Surgery in May... scared

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PaNWmom
New Member


Date Joined Mar 2008
Total Posts : 5
   Posted 4/15/2008 1:12 PM (GMT -6)   
Hi,
My situation is a little different... but I'm hoping you all can help me with some anxiety I'm having about my upcoming surgery.  I am having a partial colectomy (they are leaving a few inches of colon and reconnecting everything in the surgery).  I don't have UC or Crohns... but a form of Familial Adenomatous Polyposis.  The oncologist recommended I have this surgery and remove as much colon as I am willing to remove because I have as much as a 100% chance of getting colon cancer...and because my colon is very tortuous difficult to survey with colonoscopy.  In addition, it will help with my chronic constipation... so that will be a nice benefit.
 
Anyway... I'm literally phobic about surgery!  I'm having nightmares about it and keep wanting to cancel.  But with a 3-year-old daughter that needs me, I feel that I need to go through with it to be sure I don't get cancer.  My mom died at a very young age from colon cancer and I know too well what it is like to lose your mom. 
 
I'd love to hear your stories about your experiences having surgery.  And it doesn't have to be just the "good stuff"... I want to know what to expect so I can prepare myself.  I'm having an open surgery... so not laparoscopic.  It will be general anesthesia, but they are also putting in an epidural for the first couple of days after the surgery.  Has anyone had one of those?  I'm nervous about it. 
Also, the surgeon said I don't need to do a colon prep!  I was shocked.  Then when I met with his nurse to talk about details, she was surprised, too...and called him to be sure that is really what he said.  And yes, he said that preps would cause "liquid bacteria" that is more difficult to control than "solid bacteria" during the surgery.  So no colon prep for me.  I'm thrilled not to do the prep...but also nervous about this, too.  Has anyone else had the surgery without a colon prep?  I'm always SO constipated, I just can't imagine...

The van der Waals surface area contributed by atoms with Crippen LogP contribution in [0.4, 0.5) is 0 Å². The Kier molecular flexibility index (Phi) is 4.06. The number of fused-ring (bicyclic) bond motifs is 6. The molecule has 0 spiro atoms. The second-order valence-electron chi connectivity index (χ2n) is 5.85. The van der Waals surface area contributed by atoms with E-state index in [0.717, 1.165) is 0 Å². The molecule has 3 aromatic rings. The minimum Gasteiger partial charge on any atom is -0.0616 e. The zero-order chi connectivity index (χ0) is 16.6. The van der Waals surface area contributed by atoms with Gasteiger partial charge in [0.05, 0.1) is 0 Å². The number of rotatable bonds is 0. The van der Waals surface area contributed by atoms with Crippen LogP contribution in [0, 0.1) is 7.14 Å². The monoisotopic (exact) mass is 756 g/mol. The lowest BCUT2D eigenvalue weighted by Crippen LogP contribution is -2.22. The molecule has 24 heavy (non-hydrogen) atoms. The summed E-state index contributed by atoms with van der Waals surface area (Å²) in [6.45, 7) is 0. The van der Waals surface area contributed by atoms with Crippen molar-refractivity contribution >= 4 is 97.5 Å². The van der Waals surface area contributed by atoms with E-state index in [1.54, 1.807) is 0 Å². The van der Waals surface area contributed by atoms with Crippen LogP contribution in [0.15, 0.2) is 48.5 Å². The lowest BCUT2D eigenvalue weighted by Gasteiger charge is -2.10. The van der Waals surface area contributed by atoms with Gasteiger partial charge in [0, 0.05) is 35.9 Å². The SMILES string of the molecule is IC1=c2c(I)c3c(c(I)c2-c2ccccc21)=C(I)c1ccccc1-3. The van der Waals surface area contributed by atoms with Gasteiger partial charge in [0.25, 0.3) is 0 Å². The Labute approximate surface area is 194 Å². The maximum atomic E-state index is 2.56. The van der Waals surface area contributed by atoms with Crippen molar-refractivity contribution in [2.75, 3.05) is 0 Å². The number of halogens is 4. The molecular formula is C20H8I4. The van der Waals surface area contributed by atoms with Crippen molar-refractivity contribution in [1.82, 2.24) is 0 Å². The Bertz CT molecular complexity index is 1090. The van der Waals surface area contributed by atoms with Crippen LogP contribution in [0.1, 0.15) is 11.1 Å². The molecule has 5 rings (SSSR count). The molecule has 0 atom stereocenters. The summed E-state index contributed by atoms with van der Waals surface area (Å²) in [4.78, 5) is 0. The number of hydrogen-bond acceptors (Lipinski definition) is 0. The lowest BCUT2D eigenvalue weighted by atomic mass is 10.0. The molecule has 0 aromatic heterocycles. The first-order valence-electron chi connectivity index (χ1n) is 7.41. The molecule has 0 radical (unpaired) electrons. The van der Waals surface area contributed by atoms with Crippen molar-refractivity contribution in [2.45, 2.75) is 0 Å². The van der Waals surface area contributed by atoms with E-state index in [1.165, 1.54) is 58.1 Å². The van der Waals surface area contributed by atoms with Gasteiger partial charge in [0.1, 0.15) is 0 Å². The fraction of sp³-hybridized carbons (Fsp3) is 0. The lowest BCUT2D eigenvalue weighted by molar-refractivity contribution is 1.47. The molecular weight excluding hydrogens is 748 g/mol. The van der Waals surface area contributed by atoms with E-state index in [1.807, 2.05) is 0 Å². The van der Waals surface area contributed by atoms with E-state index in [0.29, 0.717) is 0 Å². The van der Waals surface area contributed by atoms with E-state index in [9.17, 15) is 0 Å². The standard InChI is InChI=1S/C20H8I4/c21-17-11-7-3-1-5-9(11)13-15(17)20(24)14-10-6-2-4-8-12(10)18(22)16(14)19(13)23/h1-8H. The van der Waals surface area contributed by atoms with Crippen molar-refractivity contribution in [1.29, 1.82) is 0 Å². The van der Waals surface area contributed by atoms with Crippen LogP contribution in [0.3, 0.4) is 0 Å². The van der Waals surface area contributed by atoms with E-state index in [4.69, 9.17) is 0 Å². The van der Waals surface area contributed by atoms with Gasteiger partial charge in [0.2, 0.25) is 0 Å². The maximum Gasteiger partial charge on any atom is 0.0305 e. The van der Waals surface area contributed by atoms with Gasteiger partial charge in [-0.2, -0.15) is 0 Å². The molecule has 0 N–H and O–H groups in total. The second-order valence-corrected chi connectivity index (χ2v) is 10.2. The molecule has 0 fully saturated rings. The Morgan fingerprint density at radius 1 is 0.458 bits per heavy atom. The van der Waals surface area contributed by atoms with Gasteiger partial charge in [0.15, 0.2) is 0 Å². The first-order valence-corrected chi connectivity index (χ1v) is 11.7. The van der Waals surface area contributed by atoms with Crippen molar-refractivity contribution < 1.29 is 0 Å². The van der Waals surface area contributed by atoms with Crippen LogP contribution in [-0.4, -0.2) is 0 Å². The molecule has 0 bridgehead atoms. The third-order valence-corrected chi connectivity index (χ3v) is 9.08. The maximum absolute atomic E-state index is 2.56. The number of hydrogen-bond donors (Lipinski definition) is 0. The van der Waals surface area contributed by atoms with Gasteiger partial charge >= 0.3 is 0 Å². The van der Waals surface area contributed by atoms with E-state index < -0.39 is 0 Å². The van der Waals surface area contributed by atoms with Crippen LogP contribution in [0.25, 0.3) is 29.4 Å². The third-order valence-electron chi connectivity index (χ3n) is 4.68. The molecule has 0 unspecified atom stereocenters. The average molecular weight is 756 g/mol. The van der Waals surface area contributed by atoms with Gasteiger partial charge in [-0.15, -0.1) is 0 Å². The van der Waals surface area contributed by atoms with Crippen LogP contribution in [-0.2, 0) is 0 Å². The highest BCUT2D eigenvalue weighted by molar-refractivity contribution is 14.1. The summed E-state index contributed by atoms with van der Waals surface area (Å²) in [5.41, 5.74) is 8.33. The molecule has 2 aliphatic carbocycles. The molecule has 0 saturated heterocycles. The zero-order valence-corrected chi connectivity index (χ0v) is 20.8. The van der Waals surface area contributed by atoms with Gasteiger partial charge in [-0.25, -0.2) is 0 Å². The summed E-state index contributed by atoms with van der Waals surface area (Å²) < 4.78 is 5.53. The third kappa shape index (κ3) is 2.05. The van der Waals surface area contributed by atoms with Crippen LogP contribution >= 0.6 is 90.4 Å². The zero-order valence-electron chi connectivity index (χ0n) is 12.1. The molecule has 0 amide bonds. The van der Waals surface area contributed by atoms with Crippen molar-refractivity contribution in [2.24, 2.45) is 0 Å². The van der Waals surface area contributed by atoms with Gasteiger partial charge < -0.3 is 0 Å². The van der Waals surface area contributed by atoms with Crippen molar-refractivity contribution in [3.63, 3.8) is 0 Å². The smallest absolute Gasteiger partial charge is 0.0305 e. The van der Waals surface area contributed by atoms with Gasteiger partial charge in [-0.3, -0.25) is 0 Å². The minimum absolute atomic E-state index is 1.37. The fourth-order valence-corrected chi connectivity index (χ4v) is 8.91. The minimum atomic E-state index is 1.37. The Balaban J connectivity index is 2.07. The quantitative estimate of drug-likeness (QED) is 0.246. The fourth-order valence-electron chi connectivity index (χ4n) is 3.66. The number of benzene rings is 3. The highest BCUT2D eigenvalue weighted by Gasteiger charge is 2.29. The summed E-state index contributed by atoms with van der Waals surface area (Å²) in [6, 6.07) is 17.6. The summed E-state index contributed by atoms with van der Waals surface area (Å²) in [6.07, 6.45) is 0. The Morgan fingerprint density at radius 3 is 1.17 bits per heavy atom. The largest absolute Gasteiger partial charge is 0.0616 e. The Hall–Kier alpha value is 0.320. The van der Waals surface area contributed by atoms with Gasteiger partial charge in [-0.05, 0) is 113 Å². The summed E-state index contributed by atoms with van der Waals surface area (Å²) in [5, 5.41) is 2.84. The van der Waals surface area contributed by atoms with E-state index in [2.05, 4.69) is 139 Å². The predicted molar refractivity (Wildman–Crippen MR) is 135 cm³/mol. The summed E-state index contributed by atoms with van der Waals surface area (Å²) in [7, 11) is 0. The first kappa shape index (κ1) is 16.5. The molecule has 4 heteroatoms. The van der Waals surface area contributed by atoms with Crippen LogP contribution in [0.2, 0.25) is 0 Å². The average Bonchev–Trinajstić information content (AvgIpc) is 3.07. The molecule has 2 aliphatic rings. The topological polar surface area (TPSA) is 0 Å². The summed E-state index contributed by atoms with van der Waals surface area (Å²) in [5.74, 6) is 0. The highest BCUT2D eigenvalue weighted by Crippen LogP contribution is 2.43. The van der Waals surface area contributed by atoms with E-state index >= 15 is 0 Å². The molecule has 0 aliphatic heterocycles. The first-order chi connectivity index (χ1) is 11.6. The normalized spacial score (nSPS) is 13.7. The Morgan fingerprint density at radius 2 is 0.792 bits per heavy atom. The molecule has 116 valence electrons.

Any advice or info would be greatly appreciated!
Anne

suebear
Forum Moderator


Date Joined Feb 2006
Total Posts : 5690
   Posted 4/15/2008 2:27 PM (GMT -6)   
There are quite a few FAPers at www.j-pouch.org but I think most of them have a jpouch. You might check that site for more info on what you can expect.

Sue
dx proctitis in 1987
dx UC in 1991, was stable until 1998

1998 started prednisone, asacol, pentasa, nortriptylene, ativan, 6MP, rowasa enemas and suppositories, hydrocortisone enemas, tried the SCD diet, being a vegetarian, omega 3s, flax, pranic healing, yoga, acupuncture, probiotics

2000 lost all my B-12 stores and became anemic

2001 opted for j-pouch surgery- now living life med-free


ME!
Regular Member


Date Joined Aug 2007
Total Posts : 185
   Posted 4/15/2008 8:21 PM (GMT -6)   
Hi Anne!

The prep was awful so what a relief it should be to not have to drink that awful stuff and do the colon cleansing. My surgery was laparoscopic but I'll share my experience and you should be able to glean some advice.

The surgery was the hardest thing I've ever done in my life! I don't mean to scare you but I do mean to prepare you. That being said I'm 6 months out now and I can say it's one of the best things I've done for my health.

I was told I would be in the hospital around 6 days. But because my bowels didn't 'wake up' I ended up being in the hospital 11 days. When you have the surgery your bowels stop working and have to wake back up. They were afraid I had a blockage and did x-rays and then a Cat scan, but it was clear.

They wouldn't let me eat anything. I was only able to have ice chips and suck on hard candy. My advice on this, if your bowels are taking long to wake up and they aren't allowing you any nutrients then ask about a TPN. It's nutrients given thru the IV. I got very weak and was losing weight.